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UNITED STATES v. WHITNEY

February 11, 1985

UNITED STATES of America, Plaintiff,
v.
George WHITNEY, Defendant.



The opinion of the court was delivered by: TELESCA

MEMORANDUM DECISION and ORDER

TELESCA, District Judge.

 BACKGROUND

 In this action, the United States seeks to collect from a veteran, defendant George Whitney, a deficiency which arose out of the foreclosure of a mortgage by Community Savings Bank on property originally purchased by Whitney. The mortgage was guaranteed by the Veterans' Administration. As a condition of securing the mortgage, Whitney agreed to remain personally liable on the mortgage debt, even though there might be a subsequent transfer of the property and assumption of the mortgage by others.

 Four years after Whitney sold the property, the last purchaser of the property defaulted, and Community Savings Bank foreclosed. There is no dispute that the veteran Whitney was not a party to the foreclosure proceeding brought by Community. The property was purchased by the V.A., which later resold it. The sale was insufficient to satisfy the unpaid balance of the mortgage, and the V.A. reimbursed Community for the deficiency.

 The United States now seeks summary judgment against Whitney for the deficiency incurred (approximately $4,000.00). Defendant has cross-moved for summary judgment, claiming that he was released from liability since he was never made a party to the original foreclosure proceeding and hence denied due process of law.

 DISCUSSION

 I.

 It is undisputed that Whitney was never made a party to the mortgage foreclosure proceeding. In a letter dated June 6, 1978, James Wolfe, Loan Service Representative for the V.A., acknowledged that defendant and his wife "were not listed in the summons and complaint by bank attorneys". Plaintiff does not deny that no efforts were made, either by the bank or the Government, to notify Whitney of the default of the mortgage or the subsequent foreclosure. Rather, the Government has taken the position that there is no duty on either the V.A. or the mortgagee to notify the veteran liable for a mortgage which is being foreclosed. That position, which is contested by Whitney, must be addressed with respect to both New York State law and Federal constitutional law.

 A. New York Mortgage Procedure

 1. The applicable law

 Under New York law, as discussed more fully below, a person responsible for the payment of a debt secured by a mortgage is entitled to personal service of notice of the mortgage foreclosure. Before turning to the applicable provisions of New York law, the threshold question to be resolved is whether the notice requirements under state law are applicable to the foreclosure of a mortgage guaranteed by the Veterans' Administration, and otherwise generally governed by federal regulations. (38 C.F.R. Section 36.4300 et seq.).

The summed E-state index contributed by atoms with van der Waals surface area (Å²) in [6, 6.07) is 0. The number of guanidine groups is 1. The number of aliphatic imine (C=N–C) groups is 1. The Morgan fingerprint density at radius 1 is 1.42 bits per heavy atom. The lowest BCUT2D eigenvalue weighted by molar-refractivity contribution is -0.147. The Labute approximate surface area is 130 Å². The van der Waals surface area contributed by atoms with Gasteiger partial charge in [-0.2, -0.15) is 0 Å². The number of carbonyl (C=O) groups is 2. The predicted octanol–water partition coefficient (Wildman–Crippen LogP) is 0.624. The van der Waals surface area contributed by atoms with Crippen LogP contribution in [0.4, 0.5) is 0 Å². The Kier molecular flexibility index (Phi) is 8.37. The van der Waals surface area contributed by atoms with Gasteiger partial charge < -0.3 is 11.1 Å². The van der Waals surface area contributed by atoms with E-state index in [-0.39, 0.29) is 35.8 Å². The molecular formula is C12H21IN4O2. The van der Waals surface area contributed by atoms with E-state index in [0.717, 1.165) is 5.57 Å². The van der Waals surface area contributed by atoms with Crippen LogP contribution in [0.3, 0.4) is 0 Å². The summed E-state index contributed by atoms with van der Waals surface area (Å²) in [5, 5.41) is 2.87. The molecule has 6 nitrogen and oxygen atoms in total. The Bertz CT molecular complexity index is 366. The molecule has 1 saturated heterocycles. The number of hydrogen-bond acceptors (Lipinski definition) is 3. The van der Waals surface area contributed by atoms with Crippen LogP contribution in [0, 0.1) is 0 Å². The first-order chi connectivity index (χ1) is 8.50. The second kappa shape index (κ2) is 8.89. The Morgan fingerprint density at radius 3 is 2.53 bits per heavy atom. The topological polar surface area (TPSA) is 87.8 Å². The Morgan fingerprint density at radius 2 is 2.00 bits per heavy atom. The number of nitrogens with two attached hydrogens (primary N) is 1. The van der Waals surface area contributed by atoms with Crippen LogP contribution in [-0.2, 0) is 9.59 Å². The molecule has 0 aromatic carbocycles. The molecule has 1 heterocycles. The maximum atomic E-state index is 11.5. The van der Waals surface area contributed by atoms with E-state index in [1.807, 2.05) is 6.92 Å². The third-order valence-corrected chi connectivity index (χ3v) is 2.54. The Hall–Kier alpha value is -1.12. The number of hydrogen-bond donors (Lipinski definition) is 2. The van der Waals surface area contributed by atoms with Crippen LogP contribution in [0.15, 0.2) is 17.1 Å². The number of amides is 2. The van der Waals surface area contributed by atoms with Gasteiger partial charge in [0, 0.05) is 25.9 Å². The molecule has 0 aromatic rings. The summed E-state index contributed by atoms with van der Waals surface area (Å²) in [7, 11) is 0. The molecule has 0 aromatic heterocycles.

In United States v. Shimer, 367 U.S. 374, 81 S. Ct. 1554, 6 L. Ed. 2d 908 (1961), the United States brought an action against a veteran for reimbursement of a deficiency incurred after foreclosure of a mortgage guaranteed by the V.A. The veteran argued that, under the Pennsylvania Deficiency Judgment Act, he was discharged from any obligation by the failure of the mortgagee to bring a proceeding to obtain a court determination of the fair market value of the mortgaged property within six months of the foreclosure sale. The Supreme Court disagreed, holding that the foreclosure of a mortgage guaranteed by the V.A. is governed by federal regulations, and is not subject to a state law requiring judicial appraisal of the mortgaged property. "The Regulations promulgated by the Veterans' Administration make clear that they were intended to create a uniform system for determining the Administration's obligation as guarantor, which is its operation would displace state law." Id., at 377, 81 S. Ct. at 1557.

 In subsequent cases involving the foreclosure of mortgages guaranteed by the V.A., several circuit courts have summarily rejected the application of state laws governing mortgage foreclosures, citing Shimer for the proposition that V.A. regulations "displace state law" -- apparently proceeding on the unwarranted assumption that the federal regulations preempt state law altogether in this area. See, e.g., Mortgage Associates, Inc. v. Cleland, 653 F.2d 1144, 1147, (7th Cir.1981); *fn1" United States v. Rossi, 342 F.2d 505 (9th Cir.1965). *fn2" The Fifth Circuit also adopted and relied upon such an interpretation of Shimer in United States v. Wells, 403 F.2d 596, 597-8 (5th Cir.1968) in concluding that "The national loan program of the Veteran["] Administration cannot be subjected to the vagaries of the various state laws ...


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